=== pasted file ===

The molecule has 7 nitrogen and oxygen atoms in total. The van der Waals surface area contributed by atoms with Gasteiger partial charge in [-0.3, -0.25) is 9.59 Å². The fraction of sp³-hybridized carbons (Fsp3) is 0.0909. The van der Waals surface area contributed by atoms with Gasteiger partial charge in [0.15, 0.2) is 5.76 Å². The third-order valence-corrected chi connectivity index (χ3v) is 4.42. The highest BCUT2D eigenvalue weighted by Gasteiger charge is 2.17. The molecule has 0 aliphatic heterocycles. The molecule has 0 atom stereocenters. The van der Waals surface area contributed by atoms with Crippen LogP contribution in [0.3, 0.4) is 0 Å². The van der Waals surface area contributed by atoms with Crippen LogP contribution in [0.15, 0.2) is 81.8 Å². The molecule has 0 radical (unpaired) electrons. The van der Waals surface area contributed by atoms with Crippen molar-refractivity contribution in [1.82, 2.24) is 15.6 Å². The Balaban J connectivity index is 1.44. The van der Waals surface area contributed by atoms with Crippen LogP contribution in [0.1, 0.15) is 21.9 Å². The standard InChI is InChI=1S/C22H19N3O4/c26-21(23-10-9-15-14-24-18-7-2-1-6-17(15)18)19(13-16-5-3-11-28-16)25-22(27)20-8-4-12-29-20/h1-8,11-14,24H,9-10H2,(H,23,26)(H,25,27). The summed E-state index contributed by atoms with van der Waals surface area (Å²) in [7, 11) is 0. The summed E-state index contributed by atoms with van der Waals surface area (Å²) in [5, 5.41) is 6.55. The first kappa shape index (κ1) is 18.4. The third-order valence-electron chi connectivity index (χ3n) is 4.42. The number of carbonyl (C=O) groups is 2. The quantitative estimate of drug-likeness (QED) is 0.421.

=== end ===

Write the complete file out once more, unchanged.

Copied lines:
The molecule has 7 nitrogen and oxygen atoms in total. The van der Waals surface area contributed by atoms with Gasteiger partial charge in [-0.3, -0.25) is 9.59 Å². The fraction of sp³-hybridized carbons (Fsp3) is 0.0909. The van der Waals surface area contributed by atoms with Gasteiger partial charge in [0.15, 0.2) is 5.76 Å². The third-order valence-corrected chi connectivity index (χ3v) is 4.42. The highest BCUT2D eigenvalue weighted by Gasteiger charge is 2.17. The molecule has 0 aliphatic heterocycles. The molecule has 0 atom stereocenters. The van der Waals surface area contributed by atoms with Crippen LogP contribution in [0.3, 0.4) is 0 Å². The van der Waals surface area contributed by atoms with Crippen LogP contribution in [0.15, 0.2) is 81.8 Å². The molecule has 0 radical (unpaired) electrons. The van der Waals surface area contributed by atoms with Crippen molar-refractivity contribution in [1.82, 2.24) is 15.6 Å². The Balaban J connectivity index is 1.44. The van der Waals surface area contributed by atoms with Crippen LogP contribution in [0.1, 0.15) is 21.9 Å². The standard InChI is InChI=1S/C22H19N3O4/c26-21(23-10-9-15-14-24-18-7-2-1-6-17(15)18)19(13-16-5-3-11-28-16)25-22(27)20-8-4-12-29-20/h1-8,11-14,24H,9-10H2,(H,23,26)(H,25,27). The summed E-state index contributed by atoms with van der Waals surface area (Å²) in [7, 11) is 0. The summed E-state index contributed by atoms with van der Waals surface area (Å²) in [5, 5.41) is 6.55. The first kappa shape index (κ1) is 18.4. The third-order valence-electron chi connectivity index (χ3n) is 4.42. The number of carbonyl (C=O) groups is 2. The quantitative estimate of drug-likeness (QED) is 0.421.